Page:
TapouT just lost a $3.2 million dollar lawsuit for wrongful termination and general assholery on the part of former president Marc Kreiner, but this shit’s not over for the TapouT Crew. That plaintiff was just a lowly sales rep, but some much bigger fish are now piling on.
Likely inspired by Michelle Thomas’s ridiculously large settlement ($3.2 mil for putting up with a shithead boss for 8 months?), Former VP of Sales Lee “Lulu” Lemon filed suit on Monday for a laundry list of claims, including wrongful termination, unpaid wages, misrepresentation, defamation, emotional distress, and negligence. I guess we shouldn’t be surprised that his story sounds an awful lot like the one told by Thomas.
Most of Lemon’s allegations are focused on former Tapout President Marc Kreiner, who Lemon claims abused the sales staff, allegedly calling them “f–kng worthless” and telling Lemon that he was “stupid, incompetent, and ignorant,” and that Kreiner could “hire a monkey to do his job.” Lemon also alleges that he was promised $400,000 per year in pay, but was never paid that amount. Instead, he argues, he was not paid the commissions he was owed, was berated constantly, falsely accused of firing employees without approval, blamed for salary cuts, and then directed to “defraud investors … by inflating the sales numbers and at the same time hiding accounts, to engage in thefts from licenses” before he was “constructively terminated” in May of 2010.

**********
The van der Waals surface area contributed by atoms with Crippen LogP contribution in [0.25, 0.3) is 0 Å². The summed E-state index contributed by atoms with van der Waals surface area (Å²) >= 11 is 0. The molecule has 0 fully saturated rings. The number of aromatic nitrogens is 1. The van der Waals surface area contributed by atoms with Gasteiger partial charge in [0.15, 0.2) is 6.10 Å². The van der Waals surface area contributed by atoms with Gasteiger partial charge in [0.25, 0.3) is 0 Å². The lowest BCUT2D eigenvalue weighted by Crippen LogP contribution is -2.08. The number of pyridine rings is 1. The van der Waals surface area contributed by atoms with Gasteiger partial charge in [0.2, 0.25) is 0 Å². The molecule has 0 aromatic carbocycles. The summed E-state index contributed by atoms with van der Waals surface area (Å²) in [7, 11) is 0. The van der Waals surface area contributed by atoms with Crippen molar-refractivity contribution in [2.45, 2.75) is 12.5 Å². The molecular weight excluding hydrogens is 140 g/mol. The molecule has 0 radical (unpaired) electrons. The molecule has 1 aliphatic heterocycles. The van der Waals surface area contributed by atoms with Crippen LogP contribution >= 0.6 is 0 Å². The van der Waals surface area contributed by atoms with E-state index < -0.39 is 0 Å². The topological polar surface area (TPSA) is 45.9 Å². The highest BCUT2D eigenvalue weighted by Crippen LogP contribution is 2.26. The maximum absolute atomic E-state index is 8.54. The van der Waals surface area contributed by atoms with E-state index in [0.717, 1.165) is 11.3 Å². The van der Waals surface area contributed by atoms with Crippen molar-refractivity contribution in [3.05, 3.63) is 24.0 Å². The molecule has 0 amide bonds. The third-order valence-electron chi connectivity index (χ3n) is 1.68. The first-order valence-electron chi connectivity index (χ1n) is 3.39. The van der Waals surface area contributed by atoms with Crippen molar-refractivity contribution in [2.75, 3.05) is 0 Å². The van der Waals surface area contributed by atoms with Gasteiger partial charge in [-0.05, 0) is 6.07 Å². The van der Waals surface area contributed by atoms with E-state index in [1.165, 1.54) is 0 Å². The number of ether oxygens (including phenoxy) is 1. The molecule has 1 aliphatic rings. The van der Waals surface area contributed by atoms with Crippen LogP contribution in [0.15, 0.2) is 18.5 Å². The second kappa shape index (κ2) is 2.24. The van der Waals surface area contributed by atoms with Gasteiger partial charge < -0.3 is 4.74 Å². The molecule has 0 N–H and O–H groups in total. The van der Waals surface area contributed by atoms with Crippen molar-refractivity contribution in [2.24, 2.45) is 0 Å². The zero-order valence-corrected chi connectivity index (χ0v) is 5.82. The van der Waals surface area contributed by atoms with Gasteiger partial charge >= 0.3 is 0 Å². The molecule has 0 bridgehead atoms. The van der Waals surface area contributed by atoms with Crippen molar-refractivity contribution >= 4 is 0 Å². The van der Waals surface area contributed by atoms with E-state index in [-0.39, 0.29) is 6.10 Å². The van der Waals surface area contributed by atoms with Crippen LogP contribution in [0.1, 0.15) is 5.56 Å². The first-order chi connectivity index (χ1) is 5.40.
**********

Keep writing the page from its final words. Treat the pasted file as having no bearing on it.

Unlike Thomas, Lemon signed a settlement agreement when he left the company that included a promise that he wouldn’t sue. He’s now claiming that agreement is null and void for several reasons, most importantly because TapouT has still not coughed up the severance money he was promised in the deal, despite over 80 gentle reminders.
Sounds like Marc Kreiner is a real peach. Makes you wonder where he is now, considering he’s jumped between different industries multiple times. He was apparently a fairly big player in the music industry, particularly back in the ’70s when he had an impressive list of disco acts and high-profile pussy on his resume. What’s pretty telling from that old 1980 article is this bit:
His business approach is unsentimental: He test-markets every record, suggests re-editing and remixing to make it more commercial and even selects the album cover. If an artist objects to this kind of bulldozer treatment, Kreiner drops the record.
In other words, he was an asshole 30 years ago, and the lovable scamp hasn’t changed a bit.